Published October 11, 2022
Additional Getting an Early Start with Growing Hands, Minds, and Hearts articles:
Fairfax School District in Bakersfield, California,
is no stranger to educational robotics.
“In my 15 years as a teacher and Educational
Technology Coordinator for the district, we’ve
had tons of different styles of robots and coding
products such as Apple Coding,” explained
Roberto Martinez. So, by the time that Martinez
took a close look at KUBO, the programmable robot for pre-K through fifth grade, he’d been
around the block. Nonetheless, the KUBO
approach to coding was fresh.
“When I tried KUBO out for myself, so many
ideas started coming to me.”
Unlike many other coding solutions,
KUBO does not rely on a screen. Instead, this
friendly robot uses a groundbreaking TagTile®
system. Learners literally build a pathway for
the robot out of snap-together instruction
tiles. When KUBO rolls over a tile, the robot
performs the action. KUBO can also store a
sequence of tiled instructions in its memory
and perform the action without tiles, even
looping a function for continuous movement.
This approach is simple, but it covers the
fundamentals of computer programming in a
unique and tactile way.
And it is fun too! “The way we use this, it
doesn’t add screen time to a student’s life.
It removes it!” said Martinez. “The students
have something in their hands that they are
moving and arranging, almost like puzzle
pieces. This is playing like we used to do!”
Martinez has since moved on from his
role as Ed Tech Coordinator and taken a new
position as the principal of Virginia Avenue
Elementary School. KUBO is in use at Virginia
Avenue, as well as in two other schools in the
district. Principal Martinez has found that the
students have needed very little instruction to
jump into coding with the robot.
Even the youngest TK (transitional
kindergartener) students who were handed a
KUBO were able to intuit the process and learn
the concepts through their own exploration.
Partly this is because the tiles are so simple,
relying on pictographs rather than words.
This brings an additional benefit in Fairfax,
which has a very high number of Hispanic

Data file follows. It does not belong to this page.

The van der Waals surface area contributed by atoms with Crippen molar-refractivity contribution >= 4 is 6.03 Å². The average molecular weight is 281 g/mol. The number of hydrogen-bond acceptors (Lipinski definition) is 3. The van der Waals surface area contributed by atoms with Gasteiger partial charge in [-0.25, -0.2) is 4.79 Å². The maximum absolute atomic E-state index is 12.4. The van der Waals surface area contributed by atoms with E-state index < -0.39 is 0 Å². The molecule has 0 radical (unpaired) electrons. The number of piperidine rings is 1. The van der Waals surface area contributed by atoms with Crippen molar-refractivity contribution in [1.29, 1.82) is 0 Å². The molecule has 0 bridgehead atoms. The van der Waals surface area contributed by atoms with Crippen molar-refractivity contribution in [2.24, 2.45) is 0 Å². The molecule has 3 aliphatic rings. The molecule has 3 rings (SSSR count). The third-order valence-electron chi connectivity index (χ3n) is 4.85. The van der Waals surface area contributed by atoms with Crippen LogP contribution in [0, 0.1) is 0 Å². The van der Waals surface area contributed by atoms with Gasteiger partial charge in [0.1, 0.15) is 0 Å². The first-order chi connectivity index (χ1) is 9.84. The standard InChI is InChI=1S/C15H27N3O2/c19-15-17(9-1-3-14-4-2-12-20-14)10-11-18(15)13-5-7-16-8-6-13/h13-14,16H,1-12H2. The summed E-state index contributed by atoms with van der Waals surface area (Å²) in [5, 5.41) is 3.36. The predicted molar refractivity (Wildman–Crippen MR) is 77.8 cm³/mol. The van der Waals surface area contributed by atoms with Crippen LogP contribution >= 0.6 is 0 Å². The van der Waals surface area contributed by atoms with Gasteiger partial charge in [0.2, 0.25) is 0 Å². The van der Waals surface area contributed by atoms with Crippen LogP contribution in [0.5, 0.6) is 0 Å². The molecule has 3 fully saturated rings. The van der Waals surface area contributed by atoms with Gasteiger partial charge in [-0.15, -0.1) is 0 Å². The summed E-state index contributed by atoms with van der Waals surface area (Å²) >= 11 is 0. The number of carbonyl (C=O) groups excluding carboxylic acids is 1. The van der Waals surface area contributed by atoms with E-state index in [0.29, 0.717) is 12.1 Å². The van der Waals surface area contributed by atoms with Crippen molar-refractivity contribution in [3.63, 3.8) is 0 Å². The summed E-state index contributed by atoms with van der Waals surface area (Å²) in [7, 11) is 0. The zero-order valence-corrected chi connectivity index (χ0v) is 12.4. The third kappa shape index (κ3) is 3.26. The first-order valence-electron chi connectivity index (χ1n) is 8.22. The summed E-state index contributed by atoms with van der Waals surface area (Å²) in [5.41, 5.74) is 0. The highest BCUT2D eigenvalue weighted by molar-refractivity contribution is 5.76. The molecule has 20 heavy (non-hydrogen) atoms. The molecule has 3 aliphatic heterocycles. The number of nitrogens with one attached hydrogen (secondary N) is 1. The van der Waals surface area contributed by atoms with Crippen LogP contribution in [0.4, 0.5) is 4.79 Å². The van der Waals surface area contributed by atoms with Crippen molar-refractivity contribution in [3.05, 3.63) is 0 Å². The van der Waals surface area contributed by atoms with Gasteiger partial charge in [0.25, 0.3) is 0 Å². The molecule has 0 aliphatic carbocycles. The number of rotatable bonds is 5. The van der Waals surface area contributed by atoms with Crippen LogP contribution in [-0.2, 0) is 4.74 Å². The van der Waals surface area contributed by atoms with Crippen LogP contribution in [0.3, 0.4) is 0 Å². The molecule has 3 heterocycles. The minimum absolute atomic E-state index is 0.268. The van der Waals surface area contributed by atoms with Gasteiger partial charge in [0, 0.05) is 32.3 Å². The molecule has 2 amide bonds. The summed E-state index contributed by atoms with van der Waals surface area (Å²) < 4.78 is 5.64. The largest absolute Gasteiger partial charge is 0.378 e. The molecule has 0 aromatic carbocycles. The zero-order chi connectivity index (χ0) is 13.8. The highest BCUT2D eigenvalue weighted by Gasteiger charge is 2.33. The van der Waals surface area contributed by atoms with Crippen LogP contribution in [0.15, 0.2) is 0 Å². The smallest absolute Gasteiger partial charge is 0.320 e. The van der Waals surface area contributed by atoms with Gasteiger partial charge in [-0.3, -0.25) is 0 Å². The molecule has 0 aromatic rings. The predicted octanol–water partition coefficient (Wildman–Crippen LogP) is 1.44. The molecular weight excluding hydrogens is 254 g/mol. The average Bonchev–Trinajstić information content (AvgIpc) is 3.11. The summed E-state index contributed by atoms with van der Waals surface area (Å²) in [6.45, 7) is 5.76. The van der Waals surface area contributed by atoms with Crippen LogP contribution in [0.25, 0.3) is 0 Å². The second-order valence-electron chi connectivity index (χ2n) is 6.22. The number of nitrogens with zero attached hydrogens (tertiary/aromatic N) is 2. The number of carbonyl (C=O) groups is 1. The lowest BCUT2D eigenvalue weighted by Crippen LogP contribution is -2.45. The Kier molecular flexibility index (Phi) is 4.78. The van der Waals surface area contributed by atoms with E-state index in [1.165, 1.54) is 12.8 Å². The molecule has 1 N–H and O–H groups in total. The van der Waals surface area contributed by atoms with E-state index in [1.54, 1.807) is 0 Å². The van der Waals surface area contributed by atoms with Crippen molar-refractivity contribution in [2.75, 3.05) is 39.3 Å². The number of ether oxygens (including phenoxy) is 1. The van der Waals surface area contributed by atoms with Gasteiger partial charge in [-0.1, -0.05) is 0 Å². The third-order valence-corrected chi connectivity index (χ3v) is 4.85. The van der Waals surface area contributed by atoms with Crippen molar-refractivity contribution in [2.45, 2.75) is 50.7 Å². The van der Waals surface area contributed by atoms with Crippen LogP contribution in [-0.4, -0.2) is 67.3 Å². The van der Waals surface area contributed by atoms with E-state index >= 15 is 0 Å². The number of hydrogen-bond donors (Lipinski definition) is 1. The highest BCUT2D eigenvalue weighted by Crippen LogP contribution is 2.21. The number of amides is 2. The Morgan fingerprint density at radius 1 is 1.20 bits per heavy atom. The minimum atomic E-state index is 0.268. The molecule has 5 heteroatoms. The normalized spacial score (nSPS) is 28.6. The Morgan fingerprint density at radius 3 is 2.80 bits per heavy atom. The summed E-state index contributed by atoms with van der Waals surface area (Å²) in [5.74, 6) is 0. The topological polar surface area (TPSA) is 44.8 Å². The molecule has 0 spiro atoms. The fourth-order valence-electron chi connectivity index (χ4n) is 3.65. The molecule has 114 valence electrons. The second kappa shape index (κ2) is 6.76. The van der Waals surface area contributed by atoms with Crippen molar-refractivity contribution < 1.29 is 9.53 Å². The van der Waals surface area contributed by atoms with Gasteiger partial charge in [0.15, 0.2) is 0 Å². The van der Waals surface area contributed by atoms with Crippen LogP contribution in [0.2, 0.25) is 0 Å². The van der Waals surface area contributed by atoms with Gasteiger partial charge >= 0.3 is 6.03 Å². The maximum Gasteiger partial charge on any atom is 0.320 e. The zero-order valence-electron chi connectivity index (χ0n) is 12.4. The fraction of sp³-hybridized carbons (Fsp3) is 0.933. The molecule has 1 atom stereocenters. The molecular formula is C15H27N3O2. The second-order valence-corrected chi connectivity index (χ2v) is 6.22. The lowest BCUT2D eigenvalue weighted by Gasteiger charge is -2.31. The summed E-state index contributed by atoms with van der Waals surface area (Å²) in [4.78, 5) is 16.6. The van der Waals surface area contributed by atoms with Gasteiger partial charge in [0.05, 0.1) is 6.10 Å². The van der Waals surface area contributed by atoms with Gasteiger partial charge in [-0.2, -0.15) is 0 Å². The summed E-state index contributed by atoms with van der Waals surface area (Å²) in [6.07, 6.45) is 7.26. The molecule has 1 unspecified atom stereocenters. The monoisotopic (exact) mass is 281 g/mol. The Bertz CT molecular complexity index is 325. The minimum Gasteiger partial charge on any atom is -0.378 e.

ELL students: it is incredibly beneficial for
those students, especially at the earliest levels,
to experience activities where there is no
language barrier to success. Martinez says that
the students are able to troubleshoot and
discover with the robot right out of the box.
And in the process, they also pick up some of
the related language – terms such as routes,
directional tiles, and coding – from their peers.
Martinez says that ELL students struggle
not only in language arts but also in classes
such as mathematics, where word problems
are common. But give them a tactile-based
KUBO robot, and suddenly they are able to do
activities such as coding! “It’s all about those
small victories,” Martinez said.
District Superintendent Regina Green has
seen the success firsthand as well. She is
quick to see the long-term benefits of these
experiences. “I am excited that we are able
to provide educational experiences that will
help our students become college and career
ready. It is amazing how students as young as
4-5 years old can start learning how to code.”
Green admitted that her admiration for
KUBO had a more personal dimension as well:
“In fact, I found KUBO so enjoyable, I kept the
sample in my office and used it myself until
we implemented it in the classroom.”
Martinez, who debuted KUBO as the first
stage in a three-year tech rollout for the district,
is also keeping an eye toward the future.
“The younger kids need that hands on to
really get it. But as they move on into coding
and robotics activities in later grades, they
are going to remember those early victories
where they were troubleshooting with
directional tiles as kindergarteners. It’s going
to put them ahead of the game.”
Of course, there are those who respond
with doubt when they hear about teaching
coding and robotics to four- and five-year-old
students. Those concepts are simply
too advanced for the age bracket, they say.
Martinez enjoys speaking with these skeptics.
“A lot of people view TK and kindergarteners
as incapable. But I’ve had kids airdropping, using
styluses, using voice-to-text, and collaborating
at 5. . . . I put the technology in front of them
and say, ‘show me what you can do.’ The kids
will prove it. The kids will blow your mind, and
the end result will be something you never
would have fathomed.”